Steps to take
The question, therefore, is how do we go about the business of forgiving our parents?
Worthington and his colleagues have developed a five-step process called REACH.
It has been tested in over 20 controlled studies. The REACH approach works like this:
- Recall: remember the hurt that was done to you as objectively as you can.
- Empathise: try and understand your parents’ perspectives and circumstances when they hurt you.
- Altruism: think about a time where you received forgiveness, and offer the same to your parents.
- Committing: publicly forgive your parents so that you are accountable to more than yourself.
- Holding on: remind yourself that you made the choice to forgive, especially at times when the hurt resurfaces.
That being said, forgiveness is not a one-time decision.
In most cases, we have to keep making active decisions to forgive, because imperfect human beings will inevitably hurt each other again.
To be clear, forgiveness does not mean that we keep allowing others, our parents included, to hurt us indefinitely.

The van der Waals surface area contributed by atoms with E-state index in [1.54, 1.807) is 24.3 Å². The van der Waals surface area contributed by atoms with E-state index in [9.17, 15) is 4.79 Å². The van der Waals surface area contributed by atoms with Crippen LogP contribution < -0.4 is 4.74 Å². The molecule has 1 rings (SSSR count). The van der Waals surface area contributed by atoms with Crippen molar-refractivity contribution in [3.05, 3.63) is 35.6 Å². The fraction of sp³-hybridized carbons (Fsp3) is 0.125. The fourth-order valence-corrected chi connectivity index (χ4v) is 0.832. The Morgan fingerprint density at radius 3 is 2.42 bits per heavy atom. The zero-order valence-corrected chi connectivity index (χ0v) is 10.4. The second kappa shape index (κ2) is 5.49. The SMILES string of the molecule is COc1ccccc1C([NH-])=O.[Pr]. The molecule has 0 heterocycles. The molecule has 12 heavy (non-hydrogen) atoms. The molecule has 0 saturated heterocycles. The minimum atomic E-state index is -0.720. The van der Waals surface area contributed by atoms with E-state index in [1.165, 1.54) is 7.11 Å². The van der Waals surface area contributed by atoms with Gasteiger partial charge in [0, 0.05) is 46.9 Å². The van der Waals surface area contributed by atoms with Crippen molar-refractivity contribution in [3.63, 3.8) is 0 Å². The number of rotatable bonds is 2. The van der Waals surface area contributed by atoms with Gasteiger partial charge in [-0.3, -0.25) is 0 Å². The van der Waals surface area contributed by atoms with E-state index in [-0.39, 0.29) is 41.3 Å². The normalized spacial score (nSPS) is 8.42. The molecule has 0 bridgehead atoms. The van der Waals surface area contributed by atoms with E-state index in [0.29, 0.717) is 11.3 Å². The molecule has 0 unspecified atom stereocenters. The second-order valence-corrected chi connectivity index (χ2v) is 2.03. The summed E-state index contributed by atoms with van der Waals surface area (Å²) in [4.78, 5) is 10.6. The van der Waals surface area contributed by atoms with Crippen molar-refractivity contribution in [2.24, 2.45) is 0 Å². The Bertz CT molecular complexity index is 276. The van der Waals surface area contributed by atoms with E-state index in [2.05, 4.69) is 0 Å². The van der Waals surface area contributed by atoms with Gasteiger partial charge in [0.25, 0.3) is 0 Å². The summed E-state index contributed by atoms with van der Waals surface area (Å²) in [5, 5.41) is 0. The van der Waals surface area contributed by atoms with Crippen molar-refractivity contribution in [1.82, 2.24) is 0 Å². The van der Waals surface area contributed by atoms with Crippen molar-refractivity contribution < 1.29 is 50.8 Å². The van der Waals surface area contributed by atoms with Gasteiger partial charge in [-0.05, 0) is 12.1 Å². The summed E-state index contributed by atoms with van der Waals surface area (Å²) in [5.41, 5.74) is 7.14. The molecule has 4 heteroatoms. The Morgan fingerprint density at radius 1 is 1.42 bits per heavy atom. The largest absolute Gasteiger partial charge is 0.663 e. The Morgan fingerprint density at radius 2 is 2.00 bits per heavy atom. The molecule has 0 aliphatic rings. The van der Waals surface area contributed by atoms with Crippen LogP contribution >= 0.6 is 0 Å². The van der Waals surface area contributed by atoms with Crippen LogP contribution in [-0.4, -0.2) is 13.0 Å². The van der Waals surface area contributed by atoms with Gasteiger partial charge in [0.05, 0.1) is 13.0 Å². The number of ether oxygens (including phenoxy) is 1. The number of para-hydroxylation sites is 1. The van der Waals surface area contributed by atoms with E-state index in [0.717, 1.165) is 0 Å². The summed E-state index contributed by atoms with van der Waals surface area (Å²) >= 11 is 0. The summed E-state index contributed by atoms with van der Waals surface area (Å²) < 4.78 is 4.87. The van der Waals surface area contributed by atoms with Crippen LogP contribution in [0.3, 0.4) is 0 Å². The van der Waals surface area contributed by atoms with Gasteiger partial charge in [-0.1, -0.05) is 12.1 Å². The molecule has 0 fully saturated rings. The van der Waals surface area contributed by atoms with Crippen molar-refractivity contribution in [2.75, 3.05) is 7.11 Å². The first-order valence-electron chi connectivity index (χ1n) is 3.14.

One of the benefits of letting go of resentment is that we are now more able to evaluate our options objectively – one of which can legitimately mean walking away.
The difference – if we choose to do so after forgiving – is that we are less consumed by guilt, because we have made a clear choice to act in our best interests.
Bringing into perspectives
The important thing to remember is that the choice to forgive is one that gives us the most freedom to decide how we will move on from the pain caused by our loved ones.
In doing so, we take back control of our situation and how we respond when people hurt us.
Forgiveness is not an easy process; it requires us to be motivated to want to try.
When we try, there is hope that we can have relationships with our parents that will enrich our lives in ways that we would never have known had we not taken that first step and chosen forgiveness.
Elaine Fernandez is head of the Psychology Department at HELP University, and a trained social psychologist. She enjoys figuring out what makes people tick, and believes strongly in the importance of psychology in stimulating personal and social change. To share your experience or some valuable advice on forgiveness, write to us at firstname.lastname@example.org.